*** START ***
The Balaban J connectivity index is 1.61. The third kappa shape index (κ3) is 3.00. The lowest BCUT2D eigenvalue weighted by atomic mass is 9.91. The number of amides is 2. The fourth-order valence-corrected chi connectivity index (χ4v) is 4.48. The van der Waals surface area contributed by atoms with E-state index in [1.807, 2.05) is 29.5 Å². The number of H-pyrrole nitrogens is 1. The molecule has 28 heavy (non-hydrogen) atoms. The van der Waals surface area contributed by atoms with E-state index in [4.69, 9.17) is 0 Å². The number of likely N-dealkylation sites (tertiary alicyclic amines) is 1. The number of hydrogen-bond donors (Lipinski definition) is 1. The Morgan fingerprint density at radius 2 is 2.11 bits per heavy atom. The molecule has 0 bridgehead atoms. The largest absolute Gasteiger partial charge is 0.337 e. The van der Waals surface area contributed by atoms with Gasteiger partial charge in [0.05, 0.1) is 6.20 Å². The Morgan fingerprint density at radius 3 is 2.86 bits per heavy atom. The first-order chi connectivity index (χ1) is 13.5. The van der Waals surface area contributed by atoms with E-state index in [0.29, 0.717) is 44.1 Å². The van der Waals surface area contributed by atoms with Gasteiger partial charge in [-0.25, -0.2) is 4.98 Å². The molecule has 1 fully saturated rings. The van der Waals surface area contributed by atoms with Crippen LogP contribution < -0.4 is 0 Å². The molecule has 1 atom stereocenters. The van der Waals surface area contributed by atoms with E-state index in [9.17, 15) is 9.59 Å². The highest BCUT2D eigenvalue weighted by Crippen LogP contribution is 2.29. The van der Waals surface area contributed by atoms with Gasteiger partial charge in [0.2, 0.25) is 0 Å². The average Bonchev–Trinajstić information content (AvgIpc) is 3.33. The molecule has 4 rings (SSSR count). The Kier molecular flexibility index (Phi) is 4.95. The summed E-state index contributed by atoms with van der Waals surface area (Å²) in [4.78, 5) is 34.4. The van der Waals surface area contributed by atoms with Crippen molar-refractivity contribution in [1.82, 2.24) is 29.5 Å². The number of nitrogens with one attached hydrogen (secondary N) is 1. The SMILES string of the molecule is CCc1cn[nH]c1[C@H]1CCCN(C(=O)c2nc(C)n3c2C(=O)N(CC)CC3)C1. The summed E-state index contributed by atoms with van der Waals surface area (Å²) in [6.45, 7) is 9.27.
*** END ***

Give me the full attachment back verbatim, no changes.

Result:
The Balaban J connectivity index is 1.61. The third kappa shape index (κ3) is 3.00. The lowest BCUT2D eigenvalue weighted by atomic mass is 9.91. The number of amides is 2. The fourth-order valence-corrected chi connectivity index (χ4v) is 4.48. The van der Waals surface area contributed by atoms with E-state index in [1.807, 2.05) is 29.5 Å². The number of H-pyrrole nitrogens is 1. The molecule has 28 heavy (non-hydrogen) atoms. The van der Waals surface area contributed by atoms with E-state index in [4.69, 9.17) is 0 Å². The number of likely N-dealkylation sites (tertiary alicyclic amines) is 1. The number of hydrogen-bond donors (Lipinski definition) is 1. The Morgan fingerprint density at radius 2 is 2.11 bits per heavy atom. The molecule has 0 bridgehead atoms. The largest absolute Gasteiger partial charge is 0.337 e. The van der Waals surface area contributed by atoms with Gasteiger partial charge in [0.05, 0.1) is 6.20 Å². The Morgan fingerprint density at radius 3 is 2.86 bits per heavy atom. The first-order chi connectivity index (χ1) is 13.5. The van der Waals surface area contributed by atoms with E-state index in [0.29, 0.717) is 44.1 Å². The van der Waals surface area contributed by atoms with Gasteiger partial charge in [-0.25, -0.2) is 4.98 Å². The molecule has 1 fully saturated rings. The van der Waals surface area contributed by atoms with Crippen LogP contribution < -0.4 is 0 Å². The molecule has 1 atom stereocenters. The van der Waals surface area contributed by atoms with E-state index in [9.17, 15) is 9.59 Å². The highest BCUT2D eigenvalue weighted by Crippen LogP contribution is 2.29. The van der Waals surface area contributed by atoms with Gasteiger partial charge in [0.2, 0.25) is 0 Å². The average Bonchev–Trinajstić information content (AvgIpc) is 3.33. The molecule has 4 rings (SSSR count). The Kier molecular flexibility index (Phi) is 4.95. The summed E-state index contributed by atoms with van der Waals surface area (Å²) in [4.78, 5) is 34.4. The van der Waals surface area contributed by atoms with Crippen molar-refractivity contribution in [1.82, 2.24) is 29.5 Å². The number of nitrogens with one attached hydrogen (secondary N) is 1. The SMILES string of the molecule is CCc1cn[nH]c1[C@H]1CCCN(C(=O)c2nc(C)n3c2C(=O)N(CC)CC3)C1. The summed E-state index contributed by atoms with van der Waals surface area (Å²) in [6.45, 7) is 9.27.